After months of failed negotiations, lawmakers have finally agreed to a new $900 billion coronavirus relief package.
Congressional leaders have not yet released text of the more than $2 trillion legislation — which will include broader government spending measures — but the pandemic recovery bill was set to include direct payments of up to $600 to eligible adults, plus $600 per child dependent.
While the adult benefit would be half the size of the first stimulus check, the amount earmarked for qualifying dependents was raised by $100.
Wondering whether you qualify? Here’s what you need to know.
The income criteria for the second stimulus check are expected to remain the same as the eligibility requirements for the first.
Under the CARES Act, those qualifying for a full stimulus payment include individuals earning up to $75,000, or $112,500 as head of household and $150,000 as a married couple filing jointly.
For every $100 earned over the income thresholds outlined above, payments are reduced by $5.
The money phases out completely if your adjusted gross income, or AGI, is more than $99,000 for individuals, $136,500 for head of household and $198,000 for married filing jointly.
Therefore, under the new Covid relief package, it is expected that at the full benefit amount, a family of four, for example, would receive $2,400.
First in line will likely be individuals who already have their direct payment information on file with the IRS.
Within two weeks of the CARES Act going into effect in March, more than 81 million payments were disbursed, totaling more than $147 billion, all through electronic transfers to recipients’ bank accounts, according to the Government Accountability Office.
“I was surprised last spring at how rapidly the Treasury Department was able to roll out the economic impact payments,” said Janet Holtzblatt, senior fellow at the Urban-Brookings Tax Policy Center.
Treasury Secretary Steven Mnuchin has already promised a similarly aggressive timeline, saying that he could start processing checks as soon as the legislation passes.
“I can get out 50 million payments really quickly. A lot of it into people’s direct accounts,” Mnuchin previously said in August.
That includes those who signed up to receive a refund by direct deposit when filing their 2018 and/or 2019 taxes, and it may also extend to the 14 million people who previously registered their details via two new online tools the IRS built this spring to collect banking and contact information.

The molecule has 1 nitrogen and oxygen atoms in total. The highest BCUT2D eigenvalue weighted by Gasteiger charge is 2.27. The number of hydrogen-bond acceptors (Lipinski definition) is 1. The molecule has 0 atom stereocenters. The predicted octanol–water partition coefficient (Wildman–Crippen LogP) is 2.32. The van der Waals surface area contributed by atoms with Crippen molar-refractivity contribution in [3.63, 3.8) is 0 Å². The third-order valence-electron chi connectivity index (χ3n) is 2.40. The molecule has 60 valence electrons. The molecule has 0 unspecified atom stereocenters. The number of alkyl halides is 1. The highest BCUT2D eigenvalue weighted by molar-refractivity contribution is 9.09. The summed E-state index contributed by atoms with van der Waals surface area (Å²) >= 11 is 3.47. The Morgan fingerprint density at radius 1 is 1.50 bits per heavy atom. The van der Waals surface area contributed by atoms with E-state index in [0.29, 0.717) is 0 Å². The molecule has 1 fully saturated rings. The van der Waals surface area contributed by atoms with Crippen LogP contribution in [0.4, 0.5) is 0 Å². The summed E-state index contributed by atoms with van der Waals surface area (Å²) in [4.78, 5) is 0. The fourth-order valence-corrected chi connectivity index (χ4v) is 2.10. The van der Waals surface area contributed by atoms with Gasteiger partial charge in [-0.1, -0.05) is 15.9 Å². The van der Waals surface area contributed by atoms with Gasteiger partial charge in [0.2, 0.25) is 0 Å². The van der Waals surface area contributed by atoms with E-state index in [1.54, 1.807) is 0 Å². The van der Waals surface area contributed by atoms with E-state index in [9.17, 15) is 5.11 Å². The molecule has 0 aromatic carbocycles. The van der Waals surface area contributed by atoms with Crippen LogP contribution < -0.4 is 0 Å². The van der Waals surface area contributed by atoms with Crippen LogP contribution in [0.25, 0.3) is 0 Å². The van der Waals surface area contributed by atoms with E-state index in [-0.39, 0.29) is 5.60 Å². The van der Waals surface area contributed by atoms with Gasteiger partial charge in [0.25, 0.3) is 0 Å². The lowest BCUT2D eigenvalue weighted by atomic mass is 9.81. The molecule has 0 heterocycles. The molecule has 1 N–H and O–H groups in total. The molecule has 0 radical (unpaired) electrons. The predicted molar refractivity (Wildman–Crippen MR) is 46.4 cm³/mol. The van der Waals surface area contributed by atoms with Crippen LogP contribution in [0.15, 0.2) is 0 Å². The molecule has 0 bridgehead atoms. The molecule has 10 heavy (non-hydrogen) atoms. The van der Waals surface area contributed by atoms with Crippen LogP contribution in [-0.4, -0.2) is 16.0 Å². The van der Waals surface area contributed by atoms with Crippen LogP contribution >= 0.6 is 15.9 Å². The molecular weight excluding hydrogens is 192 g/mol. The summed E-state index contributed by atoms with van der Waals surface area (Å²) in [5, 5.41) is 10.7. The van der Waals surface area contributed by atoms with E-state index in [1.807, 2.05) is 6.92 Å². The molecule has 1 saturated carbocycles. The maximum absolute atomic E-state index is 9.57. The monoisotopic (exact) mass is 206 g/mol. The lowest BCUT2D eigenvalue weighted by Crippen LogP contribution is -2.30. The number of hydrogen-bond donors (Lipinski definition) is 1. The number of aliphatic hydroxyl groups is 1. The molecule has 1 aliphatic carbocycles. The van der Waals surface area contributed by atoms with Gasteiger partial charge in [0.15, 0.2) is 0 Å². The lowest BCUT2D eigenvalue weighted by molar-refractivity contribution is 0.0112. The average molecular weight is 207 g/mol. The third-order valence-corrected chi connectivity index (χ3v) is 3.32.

The Treasury did not respond to CNBC’s request for comment as to whether previously captured banking information would be reused, should there be a second round of stimulus checks.
Because the qualifications for compensation are expected to remain the same as those outlined in the CARES Act, many individuals who receive Social Security or Supplemental Security Income (SSI) benefits will also be eligible for full rebates.
But how fast that money is received is largely dependent on whether the recipient already uses direct deposit for their monthly benefit payment. If they do, the stimulus cash will likely be credited to their account automatically.
If Social Security benefits are sent by mail, however, a longer wait is expected.
For those who are eligible for a stimulus payment but have not shared their bank account details with the IRS, they can expect to instead receive a paper check or a prepaid debit card.
The Treasury has the capacity to deliver five to seven million paper checks a week, in addition to checks for other federal programs. IRS and Treasury could again prioritize the mailing of the second stimulus checks to the country’s lowest-income earners, starting with individuals making less than $20,000 per year.
Keep in mind, there are still people waiting for all or part of their first Covid relief payment. Tax experts say it is not too late to request that cash.
“They can get the stimulus payment they are eligible for in the form of a Recovery Rebate Credit when they file their 2020 taxes,” said Lisa Greene-Lewis, certified public accountant and TurboTax expert.
The payments included up to $1,200 per individual or $2,400 per married couple, plus $500 per child under 17. The tax credit would either lower the amount of tax you need to pay, or increase the value of your tax refund.
The easiest way for a taxpayer to get a stimulus payment, or additional payment — if they are, in fact, due more — is to apply on their 2020 tax return, explained Mark Steber, chief tax officer for Jackson Hewitt Tax Services.
“There will be a schedule and line on the tax return to reconcile what they have received so far, and the amount actually due to them based on their 2020 tax return,” continued Steber.
The IRS says that eligible individuals can claim the Recovery Rebate Credit on their 2020 Form 1040 or 1040-SR. These forms can also be used by people who are not normally required to file tax returns but are eligible for the credit.
For those concerned about how this might complicate the filing process this year, Greene-Lewis tells filers not to worry because automated tax preparation software will factor this in for you.
“TurboTax has guidance related to stimulus payments and other impacts of Covid-19,” explained Greene-Lewis. “It will ask up front if the filer received a stimulus payment and then calculate the recovery rebate credit based on actual 2020 income.”
Whatever your circumstances, tax experts agree that filing early will be an especially good idea this year.
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